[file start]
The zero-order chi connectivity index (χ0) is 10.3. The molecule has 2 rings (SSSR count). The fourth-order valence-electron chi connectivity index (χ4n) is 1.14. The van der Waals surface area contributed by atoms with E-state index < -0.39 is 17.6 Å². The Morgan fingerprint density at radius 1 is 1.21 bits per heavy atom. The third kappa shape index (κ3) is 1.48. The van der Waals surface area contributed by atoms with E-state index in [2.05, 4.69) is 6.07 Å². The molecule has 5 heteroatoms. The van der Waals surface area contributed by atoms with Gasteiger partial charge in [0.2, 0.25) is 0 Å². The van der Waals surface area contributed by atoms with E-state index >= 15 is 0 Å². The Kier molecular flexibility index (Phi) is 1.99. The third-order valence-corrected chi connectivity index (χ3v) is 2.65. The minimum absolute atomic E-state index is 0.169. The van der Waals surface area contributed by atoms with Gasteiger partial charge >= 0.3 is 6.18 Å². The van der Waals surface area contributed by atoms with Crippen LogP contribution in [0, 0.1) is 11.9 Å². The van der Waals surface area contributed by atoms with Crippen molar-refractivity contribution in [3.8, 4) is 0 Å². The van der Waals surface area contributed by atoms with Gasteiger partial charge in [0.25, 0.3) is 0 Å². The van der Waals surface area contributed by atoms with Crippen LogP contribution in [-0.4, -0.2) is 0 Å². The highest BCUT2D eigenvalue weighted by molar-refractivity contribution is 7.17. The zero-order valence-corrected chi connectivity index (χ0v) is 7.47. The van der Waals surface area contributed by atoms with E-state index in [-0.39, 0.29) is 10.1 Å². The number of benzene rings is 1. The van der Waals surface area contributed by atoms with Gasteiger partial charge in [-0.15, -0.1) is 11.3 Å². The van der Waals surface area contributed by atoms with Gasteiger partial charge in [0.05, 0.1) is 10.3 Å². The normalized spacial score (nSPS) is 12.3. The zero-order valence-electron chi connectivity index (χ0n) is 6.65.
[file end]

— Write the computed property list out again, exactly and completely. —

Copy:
The zero-order chi connectivity index (χ0) is 10.3. The molecule has 2 rings (SSSR count). The fourth-order valence-electron chi connectivity index (χ4n) is 1.14. The van der Waals surface area contributed by atoms with E-state index < -0.39 is 17.6 Å². The Morgan fingerprint density at radius 1 is 1.21 bits per heavy atom. The third kappa shape index (κ3) is 1.48. The van der Waals surface area contributed by atoms with E-state index in [2.05, 4.69) is 6.07 Å². The molecule has 5 heteroatoms. The van der Waals surface area contributed by atoms with Gasteiger partial charge in [0.2, 0.25) is 0 Å². The van der Waals surface area contributed by atoms with E-state index >= 15 is 0 Å². The Kier molecular flexibility index (Phi) is 1.99. The third-order valence-corrected chi connectivity index (χ3v) is 2.65. The minimum absolute atomic E-state index is 0.169. The van der Waals surface area contributed by atoms with Gasteiger partial charge >= 0.3 is 6.18 Å². The van der Waals surface area contributed by atoms with Crippen LogP contribution in [0, 0.1) is 11.9 Å². The van der Waals surface area contributed by atoms with Crippen molar-refractivity contribution in [3.8, 4) is 0 Å². The van der Waals surface area contributed by atoms with Gasteiger partial charge in [0.25, 0.3) is 0 Å². The van der Waals surface area contributed by atoms with Crippen LogP contribution in [-0.4, -0.2) is 0 Å². The highest BCUT2D eigenvalue weighted by molar-refractivity contribution is 7.17. The zero-order valence-corrected chi connectivity index (χ0v) is 7.47. The van der Waals surface area contributed by atoms with E-state index in [-0.39, 0.29) is 10.1 Å². The number of benzene rings is 1. The van der Waals surface area contributed by atoms with Gasteiger partial charge in [-0.15, -0.1) is 11.3 Å². The van der Waals surface area contributed by atoms with Gasteiger partial charge in [0.05, 0.1) is 10.3 Å². The normalized spacial score (nSPS) is 12.3. The zero-order valence-electron chi connectivity index (χ0n) is 6.65.